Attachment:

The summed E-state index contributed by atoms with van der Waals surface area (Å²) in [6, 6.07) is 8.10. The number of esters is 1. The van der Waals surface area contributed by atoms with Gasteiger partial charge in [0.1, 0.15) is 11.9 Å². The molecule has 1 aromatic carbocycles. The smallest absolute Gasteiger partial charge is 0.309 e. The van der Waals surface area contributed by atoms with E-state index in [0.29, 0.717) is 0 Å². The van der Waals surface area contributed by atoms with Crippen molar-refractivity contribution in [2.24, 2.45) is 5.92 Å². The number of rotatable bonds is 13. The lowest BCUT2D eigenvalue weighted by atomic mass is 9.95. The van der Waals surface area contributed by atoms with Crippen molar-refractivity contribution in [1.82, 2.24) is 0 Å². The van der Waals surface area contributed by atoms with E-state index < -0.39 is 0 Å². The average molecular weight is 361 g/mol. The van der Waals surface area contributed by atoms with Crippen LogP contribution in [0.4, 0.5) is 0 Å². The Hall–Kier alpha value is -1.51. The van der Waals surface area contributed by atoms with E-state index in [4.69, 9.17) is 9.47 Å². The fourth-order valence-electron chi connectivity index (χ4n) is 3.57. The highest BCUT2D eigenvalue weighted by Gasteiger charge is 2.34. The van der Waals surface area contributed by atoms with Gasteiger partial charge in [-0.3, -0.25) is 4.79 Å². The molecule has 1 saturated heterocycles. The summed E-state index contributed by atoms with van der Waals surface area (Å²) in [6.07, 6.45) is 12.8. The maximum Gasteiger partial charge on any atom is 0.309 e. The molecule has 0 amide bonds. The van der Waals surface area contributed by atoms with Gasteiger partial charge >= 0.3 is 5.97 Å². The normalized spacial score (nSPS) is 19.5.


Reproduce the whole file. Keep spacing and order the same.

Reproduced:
The summed E-state index contributed by atoms with van der Waals surface area (Å²) in [6, 6.07) is 8.10. The number of esters is 1. The van der Waals surface area contributed by atoms with Gasteiger partial charge in [0.1, 0.15) is 11.9 Å². The molecule has 1 aromatic carbocycles. The smallest absolute Gasteiger partial charge is 0.309 e. The van der Waals surface area contributed by atoms with E-state index in [0.29, 0.717) is 0 Å². The van der Waals surface area contributed by atoms with Crippen molar-refractivity contribution in [2.24, 2.45) is 5.92 Å². The number of rotatable bonds is 13. The lowest BCUT2D eigenvalue weighted by atomic mass is 9.95. The van der Waals surface area contributed by atoms with Crippen molar-refractivity contribution in [1.82, 2.24) is 0 Å². The van der Waals surface area contributed by atoms with E-state index < -0.39 is 0 Å². The average molecular weight is 361 g/mol. The van der Waals surface area contributed by atoms with Crippen LogP contribution in [0.4, 0.5) is 0 Å². The Hall–Kier alpha value is -1.51. The van der Waals surface area contributed by atoms with E-state index in [4.69, 9.17) is 9.47 Å². The fourth-order valence-electron chi connectivity index (χ4n) is 3.57. The highest BCUT2D eigenvalue weighted by Gasteiger charge is 2.34. The van der Waals surface area contributed by atoms with Gasteiger partial charge in [-0.3, -0.25) is 4.79 Å². The molecule has 1 saturated heterocycles. The summed E-state index contributed by atoms with van der Waals surface area (Å²) in [6.07, 6.45) is 12.8. The maximum Gasteiger partial charge on any atom is 0.309 e. The molecule has 0 amide bonds. The van der Waals surface area contributed by atoms with Gasteiger partial charge >= 0.3 is 5.97 Å². The normalized spacial score (nSPS) is 19.5.